Portland Artists Celebrate Judy Blume

For 'Blumesday,' a bevvy of Portland artists, including China Forbes, Courtenay Hameister, and Laura Gibson, and B. Frayn Masters, recount their most awkward experiences with the oft-censored writer's books on June 17.

By Claire Gordon June 12, 2013

Inspired by the Joycean holiday of Bloomsday, Blumesday is a tribute to Judy Blume—the venerated, celebrated, and sometimes banned young-adult author. The event was founded in 2007 by Heather Larimer and Joanna Miller. It moved to Los Angeles the following year, but returns now to Portland, just in time for the release of the movie adaptation of Tiger Eyes

Secret Society Lounge
June 17

This year's lineup includes local literary ladies Emily Chenoweth, China Forbes, Courtenay Hameister, Laura Gibson, B. Frayn Masters, Sarah Grace McCandless, and Andi Zeisler. These performers will share their most profound, awkward, and titillating experiences with the oft-censored books of Blume. Performances will include excerpts from some of Blume's most popular works, such as: Are You There, God? It's Me, Margaret; Blubber; and Forever. The evening will conclude with an audience-participation game, "Name that Blume."

As a preview, we asked some of this year's performers, as well as Blumesday's founders, to share their favorite Blume passages:

B. Frayn Masters

All of Frayn's quotes are from Forever, which is about a 17-year-old girl named Katherine who is "experimenting with" (i.e; having) sex for the first time. Not surprisingly, Forever has been a target of censors since it was published in 1975, appearing on the American Library Association list of the 100 Most Frequently Challenged Books of 1990–2000 at number seven.

“I don’t know exactly how to do it… satisfy you, I mean.” “It’s the easiest thing in the world,” Michael said, loosening his belt.

“Did you know that soft mattresses are no good for making love,” Michael said. 

“I love to look at the stars.” “I love to look at you.” (friendly punch) “Oh Michael… come on.”

Heather Larimer: Blumesday co-founder/co-producer/co-host

"Like Peter Hatcher (the protagonist/narrator in Tales of a Fourth Grade Nothing) I had a much younger brother. I felt that my brother’s existence grossly infringed on the lifestyle my parents and I had established. But my parents didn’t seem to agree—they thought Nick was hilarious.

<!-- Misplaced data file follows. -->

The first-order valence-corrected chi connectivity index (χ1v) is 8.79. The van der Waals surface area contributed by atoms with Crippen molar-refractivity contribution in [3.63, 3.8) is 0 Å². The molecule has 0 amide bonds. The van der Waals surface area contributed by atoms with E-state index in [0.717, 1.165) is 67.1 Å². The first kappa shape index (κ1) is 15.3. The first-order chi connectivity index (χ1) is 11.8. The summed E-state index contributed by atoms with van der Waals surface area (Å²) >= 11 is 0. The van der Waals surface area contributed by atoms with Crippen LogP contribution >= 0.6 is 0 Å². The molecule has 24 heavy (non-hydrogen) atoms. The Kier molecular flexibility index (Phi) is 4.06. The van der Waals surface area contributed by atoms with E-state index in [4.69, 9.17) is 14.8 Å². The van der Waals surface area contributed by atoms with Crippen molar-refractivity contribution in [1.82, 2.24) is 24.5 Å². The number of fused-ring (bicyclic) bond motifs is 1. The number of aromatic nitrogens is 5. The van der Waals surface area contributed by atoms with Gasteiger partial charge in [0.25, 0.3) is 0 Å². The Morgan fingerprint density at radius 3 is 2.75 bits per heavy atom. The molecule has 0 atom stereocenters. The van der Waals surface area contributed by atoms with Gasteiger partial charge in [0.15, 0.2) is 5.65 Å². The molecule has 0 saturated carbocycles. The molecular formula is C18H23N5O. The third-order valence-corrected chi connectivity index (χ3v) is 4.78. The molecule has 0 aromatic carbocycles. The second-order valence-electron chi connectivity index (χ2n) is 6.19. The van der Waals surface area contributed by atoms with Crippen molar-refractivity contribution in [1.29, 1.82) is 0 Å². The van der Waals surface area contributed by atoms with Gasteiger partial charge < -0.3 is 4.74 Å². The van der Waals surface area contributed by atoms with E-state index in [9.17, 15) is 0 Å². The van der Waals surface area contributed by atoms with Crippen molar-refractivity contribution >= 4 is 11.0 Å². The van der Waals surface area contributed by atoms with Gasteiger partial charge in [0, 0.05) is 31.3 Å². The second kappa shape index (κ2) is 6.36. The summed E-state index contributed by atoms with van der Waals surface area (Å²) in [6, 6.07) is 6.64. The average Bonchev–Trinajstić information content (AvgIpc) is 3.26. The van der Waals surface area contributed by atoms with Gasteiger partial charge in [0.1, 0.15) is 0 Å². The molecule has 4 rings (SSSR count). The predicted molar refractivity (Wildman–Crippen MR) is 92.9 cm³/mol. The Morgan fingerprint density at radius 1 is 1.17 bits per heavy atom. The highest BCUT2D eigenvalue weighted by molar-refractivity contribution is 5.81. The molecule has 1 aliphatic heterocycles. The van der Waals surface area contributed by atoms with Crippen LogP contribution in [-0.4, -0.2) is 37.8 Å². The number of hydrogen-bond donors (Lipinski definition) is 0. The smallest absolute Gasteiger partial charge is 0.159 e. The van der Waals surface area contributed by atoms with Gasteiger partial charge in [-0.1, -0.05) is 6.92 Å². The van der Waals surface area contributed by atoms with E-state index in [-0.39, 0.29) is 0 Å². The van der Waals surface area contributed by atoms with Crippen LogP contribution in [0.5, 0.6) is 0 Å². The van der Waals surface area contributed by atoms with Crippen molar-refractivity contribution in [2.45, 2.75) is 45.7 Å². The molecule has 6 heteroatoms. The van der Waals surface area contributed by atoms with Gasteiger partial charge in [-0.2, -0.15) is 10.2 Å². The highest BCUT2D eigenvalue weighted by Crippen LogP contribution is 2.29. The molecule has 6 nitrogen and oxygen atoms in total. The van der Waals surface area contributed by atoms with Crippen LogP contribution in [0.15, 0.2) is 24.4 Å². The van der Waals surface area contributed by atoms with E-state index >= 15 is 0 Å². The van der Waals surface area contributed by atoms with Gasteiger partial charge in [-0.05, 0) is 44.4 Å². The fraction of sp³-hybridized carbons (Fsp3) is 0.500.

"This book was a total epiphany. I wasn’t evil for resenting my brother. Or if I was evil, I had good company in Peter Hatcher."

My favorite quotes:

For once my brother got what he deserved. And I was glad!

I was about ready to kill my brother. He bent down and kissed me. That's what he does when my mother's angry at him. He thinks nobody can resist him when he makes himself so lovable.  And a lot of times it works with my mother. But not with me!

 Nobody can stop me from thinking. My mind is my own.

Joanna Miller: Blumesday co-founder/co-producer/co-host

"If I had to pick a VERY favorite JB book (this is difficult), and definitely with regard to sheer number of times that I read it, it must be Starring Sally J. Freedman As Herself. It's Blume's only book not written in a contemporary setting (she says it's her most autobiographical—based on her own life). 

"The book opens on an afternoon in August, 1945—the day that WWII ends. It then takes place over the course an entire year in 1947—when her family moves from New Jersey to Miami Beach for the sake of her brother's health. I loved imagining myself in Sally's 1940's Miami Beach world—with hibiscus flowers,  man-o-wars and Esther Williams—a far cry from Eugene, Oregon, 1979. 

"She is fiercely convinced that one of her neighbors in their Miami Beach apartment complex is Adolf Hitler in hiding. She writes several letters to him, which she never actually sends."

Dear Mr. Zavodsky,

You don't know me or who I am and you'll never find out, not if you guess for twenty years. But I think I know who you are. I think you are a person people hate. I think you are a person who is wicked and evil. I think you are worse than a regular murderer of kidnapper. I think you are a person with the initials A.H.

Dear Mr. Zavodsky, 

I know you are in disguise. You have shaved off your mustache and let your hair grow in gray but I am not so easy to fool. I happen to be one of the best detectives around and I am working on  your case. So watch it!

Sarah Grace McCandless

From Tiger Eyes:

Some changes happen deep down inside of you. And the truth is, only you know about them. Maybe that's the way it's supposed to be.

Each of us must confront our own fears, must come face to face with them. How we handle our fears will determine where we go with the rest of our lives. To experience adventure or to be limited by the fear of it.

From Blubber:

"A person who can laugh at herself will be respected," Mom said.
"Usually... what makes you ask, anyway?"
"Nothing special...just this girl in our class who lets everybody walk all over her...she really looks for it."
"You should try putting yourself in her place."
"I could never be in her place!"
"Don't be too sure," Mom said, as she took off her reading glasses and slid them into her case.
"I think I will go to bed now," I said, leaning over for my kiss. 



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